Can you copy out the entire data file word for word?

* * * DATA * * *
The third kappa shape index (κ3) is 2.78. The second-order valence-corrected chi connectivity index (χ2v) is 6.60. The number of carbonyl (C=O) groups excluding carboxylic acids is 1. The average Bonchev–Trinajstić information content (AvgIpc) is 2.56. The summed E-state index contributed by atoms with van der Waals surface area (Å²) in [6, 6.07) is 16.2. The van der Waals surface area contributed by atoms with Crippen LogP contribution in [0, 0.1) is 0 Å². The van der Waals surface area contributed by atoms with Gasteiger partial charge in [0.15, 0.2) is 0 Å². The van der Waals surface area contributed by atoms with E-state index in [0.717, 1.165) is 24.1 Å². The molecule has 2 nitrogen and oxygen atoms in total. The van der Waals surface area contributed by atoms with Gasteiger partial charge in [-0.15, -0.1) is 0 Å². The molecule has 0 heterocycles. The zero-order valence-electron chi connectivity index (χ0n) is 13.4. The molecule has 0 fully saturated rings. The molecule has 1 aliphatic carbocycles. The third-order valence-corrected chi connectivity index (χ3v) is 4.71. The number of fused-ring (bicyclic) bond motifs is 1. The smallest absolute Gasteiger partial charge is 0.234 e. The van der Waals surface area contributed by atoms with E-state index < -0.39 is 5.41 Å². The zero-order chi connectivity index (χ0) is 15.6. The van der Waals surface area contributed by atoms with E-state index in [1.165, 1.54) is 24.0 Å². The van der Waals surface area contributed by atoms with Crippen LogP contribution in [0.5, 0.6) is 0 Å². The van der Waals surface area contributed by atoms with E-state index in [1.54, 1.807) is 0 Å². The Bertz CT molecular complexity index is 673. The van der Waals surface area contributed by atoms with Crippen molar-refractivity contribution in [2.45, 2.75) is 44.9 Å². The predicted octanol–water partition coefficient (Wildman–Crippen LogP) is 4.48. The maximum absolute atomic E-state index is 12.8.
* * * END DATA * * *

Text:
The third kappa shape index (κ3) is 2.78. The second-order valence-corrected chi connectivity index (χ2v) is 6.60. The number of carbonyl (C=O) groups excluding carboxylic acids is 1. The average Bonchev–Trinajstić information content (AvgIpc) is 2.56. The summed E-state index contributed by atoms with van der Waals surface area (Å²) in [6, 6.07) is 16.2. The van der Waals surface area contributed by atoms with Crippen LogP contribution in [0, 0.1) is 0 Å². The van der Waals surface area contributed by atoms with Gasteiger partial charge in [0.15, 0.2) is 0 Å². The van der Waals surface area contributed by atoms with E-state index in [0.717, 1.165) is 24.1 Å². The molecule has 2 nitrogen and oxygen atoms in total. The van der Waals surface area contributed by atoms with Gasteiger partial charge in [-0.15, -0.1) is 0 Å². The molecule has 0 heterocycles. The zero-order valence-electron chi connectivity index (χ0n) is 13.4. The molecule has 0 fully saturated rings. The molecule has 1 aliphatic carbocycles. The third-order valence-corrected chi connectivity index (χ3v) is 4.71. The number of fused-ring (bicyclic) bond motifs is 1. The smallest absolute Gasteiger partial charge is 0.234 e. The van der Waals surface area contributed by atoms with E-state index < -0.39 is 5.41 Å². The zero-order chi connectivity index (χ0) is 15.6. The van der Waals surface area contributed by atoms with E-state index in [1.165, 1.54) is 24.0 Å². The van der Waals surface area contributed by atoms with Crippen LogP contribution in [0.5, 0.6) is 0 Å². The van der Waals surface area contributed by atoms with E-state index in [1.54, 1.807) is 0 Å². The Bertz CT molecular complexity index is 673. The van der Waals surface area contributed by atoms with Crippen molar-refractivity contribution in [2.45, 2.75) is 44.9 Å². The predicted octanol–water partition coefficient (Wildman–Crippen LogP) is 4.48. The maximum absolute atomic E-state index is 12.8.